Second Grade CurriculumOverview
Second grade students have many opportunities to engage in reading activities through Shared Reading, Guided Reading, Independent Reading and “Take Home” Reading. Typical second graders exhibit a great range of abilities when they begin the school year in September and most become fluent by June.
This is a comprehensive literacy program which includes:
This is a whole class lesson which is skill based instruction using big books that include fiction, nonfiction, and poetry. Shared Reading is a collaborative learning activity which includes the teacher and all of the children sitting together to read and reread carefully selected enlarged texts. A big book is generally shared over a five-day period, focusing on a different aspect of the book during each reading. Reading strategies are modeled and taught during shared reading. The child will apply these strategies during Guided Reading.
This is small group of readers who have a similar reading level. During this instruction, the students have an opportunity to develop and practice the skills taught during shared reading. The books used include fiction and nonfiction text. The goal is for children to learn how to use reading strategies independently and to read for meaning. The teacher monitors the use of strategies that have been taught and modeled. Assessments are conducted during the year using running records which is an individual evaluation of a reading passage based on a child’s current instructional level.
Students self-select fiction and nonfiction books based on their appropriate independent reading level. Independent Reading provides the opportunity to rehearse reading strategies and encourages the development of reading as a lifetime habit.
Take Home Reading
Students self-select fiction and nonfiction books based on their appropriate independent reading level. Take Home reading emphasizes the importance of continuing reading skills at home.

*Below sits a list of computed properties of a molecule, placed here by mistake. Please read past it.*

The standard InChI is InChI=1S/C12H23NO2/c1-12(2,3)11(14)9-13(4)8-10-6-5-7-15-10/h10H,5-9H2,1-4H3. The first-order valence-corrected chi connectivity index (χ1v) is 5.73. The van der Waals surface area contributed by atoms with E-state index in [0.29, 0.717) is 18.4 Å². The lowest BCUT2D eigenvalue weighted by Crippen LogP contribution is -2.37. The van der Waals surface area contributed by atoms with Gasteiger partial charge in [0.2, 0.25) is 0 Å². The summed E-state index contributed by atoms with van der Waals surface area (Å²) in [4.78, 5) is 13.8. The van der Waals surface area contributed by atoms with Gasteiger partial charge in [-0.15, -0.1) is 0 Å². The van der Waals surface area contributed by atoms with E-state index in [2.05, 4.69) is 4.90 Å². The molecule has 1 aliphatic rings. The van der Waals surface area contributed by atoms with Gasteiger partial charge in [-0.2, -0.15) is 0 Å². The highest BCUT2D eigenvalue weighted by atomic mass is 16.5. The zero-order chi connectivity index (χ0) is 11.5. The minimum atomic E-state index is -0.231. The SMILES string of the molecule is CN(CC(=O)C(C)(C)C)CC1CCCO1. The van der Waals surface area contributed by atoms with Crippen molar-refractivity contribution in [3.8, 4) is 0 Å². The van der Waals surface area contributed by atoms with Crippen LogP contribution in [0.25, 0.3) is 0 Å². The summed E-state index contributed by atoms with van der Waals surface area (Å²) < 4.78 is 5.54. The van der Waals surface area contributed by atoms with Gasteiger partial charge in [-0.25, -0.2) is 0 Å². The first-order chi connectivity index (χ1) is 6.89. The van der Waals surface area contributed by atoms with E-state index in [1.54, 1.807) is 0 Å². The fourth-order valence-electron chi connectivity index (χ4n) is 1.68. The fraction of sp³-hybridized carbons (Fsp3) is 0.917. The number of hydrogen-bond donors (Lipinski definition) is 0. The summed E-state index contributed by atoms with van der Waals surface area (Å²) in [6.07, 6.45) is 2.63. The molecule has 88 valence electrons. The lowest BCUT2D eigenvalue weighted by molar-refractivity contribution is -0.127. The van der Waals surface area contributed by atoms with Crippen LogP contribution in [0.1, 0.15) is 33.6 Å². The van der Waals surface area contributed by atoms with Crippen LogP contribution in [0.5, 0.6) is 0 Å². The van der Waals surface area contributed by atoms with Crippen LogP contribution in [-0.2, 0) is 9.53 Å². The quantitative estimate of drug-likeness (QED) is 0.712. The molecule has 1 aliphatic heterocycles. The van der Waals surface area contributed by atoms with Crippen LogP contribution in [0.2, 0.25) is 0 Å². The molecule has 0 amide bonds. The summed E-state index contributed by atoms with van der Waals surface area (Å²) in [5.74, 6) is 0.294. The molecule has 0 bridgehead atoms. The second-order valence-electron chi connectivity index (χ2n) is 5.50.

Written expression is one of the most essential elements in the education of our second grade students. Writing is crucial for their success, not only in school, but also throughout life. Our goals are that students learn to write effectively and develop a positive attitude toward writing. Because reading and writing are interdependent and should be taught daily across the curriculum, instruction in writing occurs within a framework and follows specific guidelines. Students are provided with a variety of writing experiences to foster the development of critical thinkers and effective communicators.
The students learn to write in these modes:
Ø Narrative mode: The purpose of narrative writing is to express personal ideas through story.
Ø Informative mode: The purpose of informational writing is to explain something by providing information, directions, or explanations.
Ø Persuasive mode: The purpose of persuasive writing is to express an opinion and attempt to convince the reader to agree.
Ø Poetry: Poetry explores ideas, emotions and experiences in a distinctive form and style. Poetry stimulates the imagination and helps students hear the sounds and feel the rhythm of language.
Assessment: The District’s Writing Committee uses the Pennsylvania Writing Assessment Guide to score one writing sample in the narrative mode in the spring. Scored assessments are added to the student’s Show Portfolio.
The writing domains include:
Focus- To stick to the topic, make a point, and effectively communicate in the mode
Content-To develop pieces with precise, specific, and well-developed details, explanations and reasons
Organization-To use transitions and to group related ideas together by time, space, subject, or order of importance
Style-To write with a variety of sentences, strong verbs, literary devices, and voice
Conventions- To use correct punctuation, capitalization, sentence structure, grammar, and spelling
Spelling is a part of writing. Students begin a unit with a pre-test. After the pre-test students identify the spelling pattern(s) for the week and words that they need to practice. During the week, students make connections with their spelling to thinking, vocabulary, reading, and writing. Making connections like these helps students achieve real spelling success, not just correct spelling in isolation. Therefore, during the formal weekly assessment, students write their spelling words in sentence form. The expectation is that students apply conventional spelling across the curriculum.